Materials and methods

Construction of recombinant plasmids

Construction of plasmids pα1(III), pα1(III)Δ1, pα1(III)α1Cys‐Ser, pα2(I)Δ1 and pα2(I):(III)BGR has been described previously (Lees and Bulleid, 1994; Lees et al., 1997). The full‐length cDNA clones encoding proα1(I) and proα2(I) were a kind gift from Dr D.J.Prockop (MCP Hahnemann University, Philadelphia, PA, USA).

Transcription in vitro

Transcription reactions were carried out as described by Gurevich et al. (1987). Recombinant plasmids pα1(III), pα1(III)Δ1, pα1(III)Δ1Cys, or plasmids pα2(I), pα2(I)Δ1, or pα2(I):(III)BGR were transcribed using T3 RNA polymerase or T7 RNA polymerase (Promega, Southampton, UK) for 24 h at 37°C. Following purification over RNeasy columns (Qiagen, Dorking, UK), RNA was resuspended in 100 μl RNase‐free water containing 1 mM dithiothreitol (DTT) and 40 units RNasin (Promega).

Translation in vitro

RNA was translated using a rabbit reticulocyte lysate (FlexiLysate, Promega) for 90 min at 30°C unless otherwise indicated. The translation reaction (25 μl) contained 16.5 μl reticulocyte lysate, 0.5 μl 1 mM amino acids (minus methionine), 0.4 μl 100 mM KCl, 0.25 μl ascorbic acid (5 mg/ml), 15 μCi l‐[35S]methionine (Amersham International, Amersham, UK), 0.5 μl transcribed RNA and 5 μl (∼2 × 105) semi‐permeabilized HT‐1080 cells (SP cells) prepared as described by Wilson et al. (1995). After translation, N‐ethylmaleimide was added to a final concentration of 20 mM. SP cells were isolated by centrifugation in a microcentrifuge at 10 000 g for 5 min and the pellet was resuspended in an appropriate buffer for subsequent enzymic digestion or gel electrophoresis.

Proteolytic digestion

Isolated SP cells were resuspended in 20 μl CTT buffer [50 mM Tris–HCl pH 7.4, 0.15 M NaCl, 10 mM EDTA with 1% (v/v) Triton X‐100]. Samples were then digested with a combination of chymotrypsin (250 μg/ml) and trypsin (100 μg/ml) (Sigma, Poole, UK) for 5 min at room temperature. Reactions were stopped by adding soybean trypsin inhibitor (Sigma) to a final concentration of 500 μg/ml. Pepsin digests were carried in the presence of 0.1 M HCl. Acidified samples were incubated with pepsin (100 μg/ml) for 2 h at 30°C or 16h at 4°C. Reactions were stopped by neutralization with Tris base (100 mM) and boiling SDS–PAGE loading buffer.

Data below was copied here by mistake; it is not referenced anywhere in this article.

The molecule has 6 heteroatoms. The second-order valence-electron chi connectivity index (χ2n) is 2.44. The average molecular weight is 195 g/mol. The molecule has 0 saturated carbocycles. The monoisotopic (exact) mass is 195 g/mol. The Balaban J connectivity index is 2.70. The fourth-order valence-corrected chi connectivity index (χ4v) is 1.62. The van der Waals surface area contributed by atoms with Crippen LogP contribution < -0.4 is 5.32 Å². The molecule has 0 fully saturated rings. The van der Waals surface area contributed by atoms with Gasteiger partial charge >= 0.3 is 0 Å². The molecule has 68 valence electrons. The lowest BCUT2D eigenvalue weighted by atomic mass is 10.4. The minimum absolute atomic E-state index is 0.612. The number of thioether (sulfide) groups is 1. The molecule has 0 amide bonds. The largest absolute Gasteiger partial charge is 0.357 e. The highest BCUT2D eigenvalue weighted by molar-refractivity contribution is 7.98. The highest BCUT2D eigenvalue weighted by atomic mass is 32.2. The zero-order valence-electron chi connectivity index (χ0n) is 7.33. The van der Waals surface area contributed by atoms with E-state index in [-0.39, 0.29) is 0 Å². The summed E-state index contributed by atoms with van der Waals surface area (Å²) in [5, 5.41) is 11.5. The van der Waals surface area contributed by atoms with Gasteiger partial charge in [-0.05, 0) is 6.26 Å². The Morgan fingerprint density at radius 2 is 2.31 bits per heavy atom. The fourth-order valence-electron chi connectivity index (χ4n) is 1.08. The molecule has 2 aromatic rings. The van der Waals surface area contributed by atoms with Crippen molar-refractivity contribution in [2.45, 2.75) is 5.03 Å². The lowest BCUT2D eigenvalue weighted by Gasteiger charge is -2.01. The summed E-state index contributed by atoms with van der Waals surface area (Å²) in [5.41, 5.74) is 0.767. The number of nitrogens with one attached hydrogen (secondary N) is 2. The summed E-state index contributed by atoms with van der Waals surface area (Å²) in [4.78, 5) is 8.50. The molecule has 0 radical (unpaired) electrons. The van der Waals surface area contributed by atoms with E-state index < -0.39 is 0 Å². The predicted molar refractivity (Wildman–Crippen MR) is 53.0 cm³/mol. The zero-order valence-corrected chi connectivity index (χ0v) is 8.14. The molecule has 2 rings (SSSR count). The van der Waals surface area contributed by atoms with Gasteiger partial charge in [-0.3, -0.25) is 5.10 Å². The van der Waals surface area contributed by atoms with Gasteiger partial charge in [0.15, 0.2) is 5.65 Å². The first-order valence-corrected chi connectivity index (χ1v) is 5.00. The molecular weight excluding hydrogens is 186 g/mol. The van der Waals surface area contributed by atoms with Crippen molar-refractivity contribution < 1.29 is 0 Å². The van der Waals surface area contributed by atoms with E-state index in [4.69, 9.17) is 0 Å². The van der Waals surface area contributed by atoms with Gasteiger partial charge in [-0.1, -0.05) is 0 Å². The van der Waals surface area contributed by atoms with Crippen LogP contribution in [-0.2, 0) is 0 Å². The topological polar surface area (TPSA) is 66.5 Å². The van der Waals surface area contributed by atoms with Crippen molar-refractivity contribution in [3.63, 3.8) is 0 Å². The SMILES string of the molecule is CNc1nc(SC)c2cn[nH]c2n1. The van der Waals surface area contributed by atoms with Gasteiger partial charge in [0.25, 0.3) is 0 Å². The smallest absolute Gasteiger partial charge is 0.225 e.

Thermal denaturation experiments

Translation products in SP cells were resuspended in KHM (110 mM potassium acetate, 20 mM HEPES, 2 mM magnesium acetate, pH 7.2) and aliquots were placed in a thermal cycler. A stepwise temperature gradient was set up over an appropriate temperature range; each temperature step was held for 10 min. After each incubation the sample was centrifuged at 10 000 g for 60 s, resuspended in CTT buffer and treated with a combination of chymotrypsin and trypsin, as described above.

A similar procedure was applied during experiments where DSP cross‐linking was carried out following heating of samples at different temperatures. In this case samples removed from the thermal cycler were cross‐linked using 1 mM DSP (Pierce and Warriner, Chester, UK) after each heating step as outlined below.

Chemical cross‐linking

Translation products in SP cells were resuspended in 50 μl KHM. Cross‐linking was carried out using 1 mM DSP [from a 50 mM stock solution in dimethylsulfoxide (DMSO)] for 10 min at 20°C followed by a further 10 min incubation after addition of 100 mM glycine to quench the DSP reaction. Cross‐linked products were immunoprecipitated using the appropriate antibody.